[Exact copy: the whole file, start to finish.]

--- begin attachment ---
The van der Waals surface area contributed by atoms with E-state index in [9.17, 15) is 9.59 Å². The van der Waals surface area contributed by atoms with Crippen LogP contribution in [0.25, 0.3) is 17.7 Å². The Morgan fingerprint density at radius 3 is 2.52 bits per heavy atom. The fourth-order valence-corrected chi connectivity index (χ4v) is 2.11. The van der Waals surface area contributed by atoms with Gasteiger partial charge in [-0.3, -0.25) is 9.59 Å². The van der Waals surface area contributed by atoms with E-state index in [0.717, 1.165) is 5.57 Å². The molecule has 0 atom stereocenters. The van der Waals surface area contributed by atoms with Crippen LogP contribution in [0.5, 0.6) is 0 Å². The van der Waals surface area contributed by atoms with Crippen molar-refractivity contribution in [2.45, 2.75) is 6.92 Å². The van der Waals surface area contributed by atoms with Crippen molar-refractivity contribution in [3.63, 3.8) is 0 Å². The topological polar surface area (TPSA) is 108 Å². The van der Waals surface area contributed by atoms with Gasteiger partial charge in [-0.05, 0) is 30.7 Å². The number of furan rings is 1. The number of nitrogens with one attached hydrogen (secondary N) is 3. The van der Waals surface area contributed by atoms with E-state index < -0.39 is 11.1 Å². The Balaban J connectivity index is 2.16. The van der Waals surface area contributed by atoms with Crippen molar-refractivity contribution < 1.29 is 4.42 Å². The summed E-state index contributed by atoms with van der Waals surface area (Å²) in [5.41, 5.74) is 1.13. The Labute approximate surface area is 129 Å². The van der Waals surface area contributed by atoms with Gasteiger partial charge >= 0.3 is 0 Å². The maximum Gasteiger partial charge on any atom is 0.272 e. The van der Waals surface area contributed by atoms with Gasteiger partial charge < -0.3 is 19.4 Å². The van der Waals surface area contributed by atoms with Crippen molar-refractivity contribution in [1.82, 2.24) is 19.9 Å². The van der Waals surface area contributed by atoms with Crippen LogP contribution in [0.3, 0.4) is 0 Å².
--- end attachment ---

The van der Waals surface area contributed by atoms with E-state index in [9.17, 15) is 9.59 Å². The van der Waals surface area contributed by atoms with Crippen LogP contribution in [0.25, 0.3) is 17.7 Å². The Morgan fingerprint density at radius 3 is 2.52 bits per heavy atom. The fourth-order valence-corrected chi connectivity index (χ4v) is 2.11. The van der Waals surface area contributed by atoms with Gasteiger partial charge in [-0.3, -0.25) is 9.59 Å². The van der Waals surface area contributed by atoms with E-state index in [0.717, 1.165) is 5.57 Å². The molecule has 0 atom stereocenters. The van der Waals surface area contributed by atoms with Crippen LogP contribution in [0.5, 0.6) is 0 Å². The van der Waals surface area contributed by atoms with Crippen molar-refractivity contribution in [2.45, 2.75) is 6.92 Å². The van der Waals surface area contributed by atoms with Crippen molar-refractivity contribution in [3.63, 3.8) is 0 Å². The topological polar surface area (TPSA) is 108 Å². The van der Waals surface area contributed by atoms with Gasteiger partial charge in [-0.05, 0) is 30.7 Å². The number of furan rings is 1. The number of nitrogens with one attached hydrogen (secondary N) is 3. The van der Waals surface area contributed by atoms with E-state index < -0.39 is 11.1 Å². The Balaban J connectivity index is 2.16. The van der Waals surface area contributed by atoms with Crippen molar-refractivity contribution < 1.29 is 4.42 Å². The summed E-state index contributed by atoms with van der Waals surface area (Å²) in [5.41, 5.74) is 1.13. The Labute approximate surface area is 129 Å². The van der Waals surface area contributed by atoms with Gasteiger partial charge >= 0.3 is 0 Å². The maximum Gasteiger partial charge on any atom is 0.272 e. The van der Waals surface area contributed by atoms with Gasteiger partial charge < -0.3 is 19.4 Å². The van der Waals surface area contributed by atoms with Crippen molar-refractivity contribution in [1.82, 2.24) is 19.9 Å². The van der Waals surface area contributed by atoms with Crippen LogP contribution in [0.3, 0.4) is 0 Å².